HAP Blog

Learning from Tragedy

May 31, 2022

As we pause and reflect on the school shooting that occurred last week in Uvalde, Texas, our thoughts most certainly have turned toward trying to comprehend how something so horrific could occur.

It’s a difficult analysis, as what happened defies rational thought. We all need to take time to mourn along with the Uvalde community and process the tragedy in our own way.

As emergency managers, we need to find a way to learn from tragedy. Our duty calls us to process and analyze. It’s hard, especially in this case. In our work, we toil extensively and diligently in the preparedness and mitigation phases trying to prevent tragedies, although we know deep down that, despite our efforts, they still occur.

We have to come to understand the shooting, not just from the standpoint of pain and anger, but also from the standpoint of systems and processes, alerts and notifications, logistics and response, and care and comfort. Undoubtedly, these factors were tested to their maximum as the emergency response and health care infrastructure in rural Uvalde faced perhaps the greatest and most enduring challenge it ever had. Emergency managers and health care professionals must evaluate what worked and what can be improved so that we can learn, teach, and improve future responses.

The health care disaster challenges of rural communities, particularly when it comes to mass casualty incidents, are not a new concept for us. Consider the following when looking inward at your planning:

  • What is the ability of your EMS system to “flex up” and increase transportation capability due to a no-notice event? Do you have additional transportation resources that you can stand up? What about non-traditional and/or alternative transportation resources?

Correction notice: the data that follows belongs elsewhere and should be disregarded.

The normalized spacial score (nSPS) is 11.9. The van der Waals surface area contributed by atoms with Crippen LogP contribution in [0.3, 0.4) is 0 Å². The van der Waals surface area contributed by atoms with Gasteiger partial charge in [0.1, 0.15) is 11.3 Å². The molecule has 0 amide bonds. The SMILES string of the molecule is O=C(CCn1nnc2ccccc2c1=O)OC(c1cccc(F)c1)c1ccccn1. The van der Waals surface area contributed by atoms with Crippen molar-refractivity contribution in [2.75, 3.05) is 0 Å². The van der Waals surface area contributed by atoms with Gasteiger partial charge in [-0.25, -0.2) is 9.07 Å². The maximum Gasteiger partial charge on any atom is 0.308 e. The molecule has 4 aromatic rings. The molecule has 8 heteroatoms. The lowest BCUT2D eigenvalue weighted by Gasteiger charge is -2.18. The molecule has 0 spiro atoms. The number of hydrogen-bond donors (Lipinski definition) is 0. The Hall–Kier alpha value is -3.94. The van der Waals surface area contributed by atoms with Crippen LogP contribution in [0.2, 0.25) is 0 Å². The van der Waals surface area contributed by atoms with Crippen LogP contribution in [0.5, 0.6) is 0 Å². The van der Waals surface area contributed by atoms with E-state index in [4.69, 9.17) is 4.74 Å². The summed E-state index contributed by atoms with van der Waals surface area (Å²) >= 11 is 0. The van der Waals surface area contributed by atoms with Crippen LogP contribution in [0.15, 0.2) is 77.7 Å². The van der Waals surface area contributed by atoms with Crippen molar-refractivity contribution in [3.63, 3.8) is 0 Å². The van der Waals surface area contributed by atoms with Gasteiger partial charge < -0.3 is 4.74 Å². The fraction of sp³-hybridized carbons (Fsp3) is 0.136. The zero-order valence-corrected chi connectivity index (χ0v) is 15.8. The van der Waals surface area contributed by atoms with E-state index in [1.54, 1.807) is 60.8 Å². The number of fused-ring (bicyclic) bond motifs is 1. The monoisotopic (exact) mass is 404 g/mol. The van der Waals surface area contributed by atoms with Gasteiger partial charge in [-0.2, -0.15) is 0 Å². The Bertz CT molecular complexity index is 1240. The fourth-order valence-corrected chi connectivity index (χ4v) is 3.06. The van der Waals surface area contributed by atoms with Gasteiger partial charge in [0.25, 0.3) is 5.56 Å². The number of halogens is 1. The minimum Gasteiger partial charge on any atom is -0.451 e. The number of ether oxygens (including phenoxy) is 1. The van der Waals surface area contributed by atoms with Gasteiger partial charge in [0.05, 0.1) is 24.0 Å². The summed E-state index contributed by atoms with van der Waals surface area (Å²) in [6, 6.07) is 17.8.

• Does your facility and/or emergency department have a robust plan for mass casualty incidents? Does it acknowledge the need to provide sustained care for critical trauma victims while transportation is facilitated? Does it have a pediatric-specific component? Have you tested it lately?
  • Where does your facility fit into the regional trauma system? Do you have transfer agreements with regional resource trauma centers? Have you explored eligibility for a lower level trauma designation (such as Level IV) for your rural facility?
  • Do you maintain situational awareness to take advantage of early warning notification of events? Are you connected with your regional health care coalition to coordinate with health care and emergency management?
  • Have you worked with your schools to pre-plan cooperation for mass casualty events involving schools and students? If so, have you considered tracking and reunification?

These are just a few of the questions that we should process it the wake of a tragedy such as the one we experienced last week. No doubt these are difficult discussions, but know that you are having them for the right reason.

The HAP Emergency Management team is available to support and assist member facilities with these and any other questions you may have. Please contact me, or any member of the team.

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